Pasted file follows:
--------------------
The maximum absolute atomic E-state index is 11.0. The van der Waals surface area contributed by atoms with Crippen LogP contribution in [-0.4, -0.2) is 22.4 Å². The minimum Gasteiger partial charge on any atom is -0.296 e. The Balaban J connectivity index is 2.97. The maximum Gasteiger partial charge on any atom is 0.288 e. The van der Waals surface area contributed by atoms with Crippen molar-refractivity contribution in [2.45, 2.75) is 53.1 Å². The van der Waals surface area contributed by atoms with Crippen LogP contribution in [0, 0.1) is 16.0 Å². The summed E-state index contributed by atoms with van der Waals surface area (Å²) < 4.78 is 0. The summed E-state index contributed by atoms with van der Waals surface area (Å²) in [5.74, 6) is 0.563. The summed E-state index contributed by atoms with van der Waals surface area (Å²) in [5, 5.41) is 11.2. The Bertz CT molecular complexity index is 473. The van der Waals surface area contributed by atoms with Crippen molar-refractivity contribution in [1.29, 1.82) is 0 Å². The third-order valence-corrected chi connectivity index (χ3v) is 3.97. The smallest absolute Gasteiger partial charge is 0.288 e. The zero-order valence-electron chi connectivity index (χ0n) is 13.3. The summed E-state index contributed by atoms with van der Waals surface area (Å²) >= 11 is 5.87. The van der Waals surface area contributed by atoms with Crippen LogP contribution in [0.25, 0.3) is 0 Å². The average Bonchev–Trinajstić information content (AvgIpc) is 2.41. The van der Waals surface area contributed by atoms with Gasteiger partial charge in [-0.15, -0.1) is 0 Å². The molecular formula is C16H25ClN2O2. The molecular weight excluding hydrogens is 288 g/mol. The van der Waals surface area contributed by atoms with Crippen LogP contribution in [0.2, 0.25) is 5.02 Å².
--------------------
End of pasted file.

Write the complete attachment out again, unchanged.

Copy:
The maximum absolute atomic E-state index is 11.0. The van der Waals surface area contributed by atoms with Crippen LogP contribution in [-0.4, -0.2) is 22.4 Å². The minimum Gasteiger partial charge on any atom is -0.296 e. The Balaban J connectivity index is 2.97. The maximum Gasteiger partial charge on any atom is 0.288 e. The van der Waals surface area contributed by atoms with Crippen molar-refractivity contribution in [2.45, 2.75) is 53.1 Å². The van der Waals surface area contributed by atoms with Crippen LogP contribution in [0, 0.1) is 16.0 Å². The summed E-state index contributed by atoms with van der Waals surface area (Å²) < 4.78 is 0. The summed E-state index contributed by atoms with van der Waals surface area (Å²) in [5.74, 6) is 0.563. The summed E-state index contributed by atoms with van der Waals surface area (Å²) in [5, 5.41) is 11.2. The Bertz CT molecular complexity index is 473. The van der Waals surface area contributed by atoms with Crippen molar-refractivity contribution in [1.29, 1.82) is 0 Å². The third-order valence-corrected chi connectivity index (χ3v) is 3.97. The smallest absolute Gasteiger partial charge is 0.288 e. The zero-order valence-electron chi connectivity index (χ0n) is 13.3. The summed E-state index contributed by atoms with van der Waals surface area (Å²) >= 11 is 5.87. The van der Waals surface area contributed by atoms with Crippen LogP contribution in [0.25, 0.3) is 0 Å². The average Bonchev–Trinajstić information content (AvgIpc) is 2.41. The van der Waals surface area contributed by atoms with Gasteiger partial charge in [-0.15, -0.1) is 0 Å². The molecular formula is C16H25ClN2O2. The molecular weight excluding hydrogens is 288 g/mol. The van der Waals surface area contributed by atoms with Crippen LogP contribution in [0.2, 0.25) is 5.02 Å².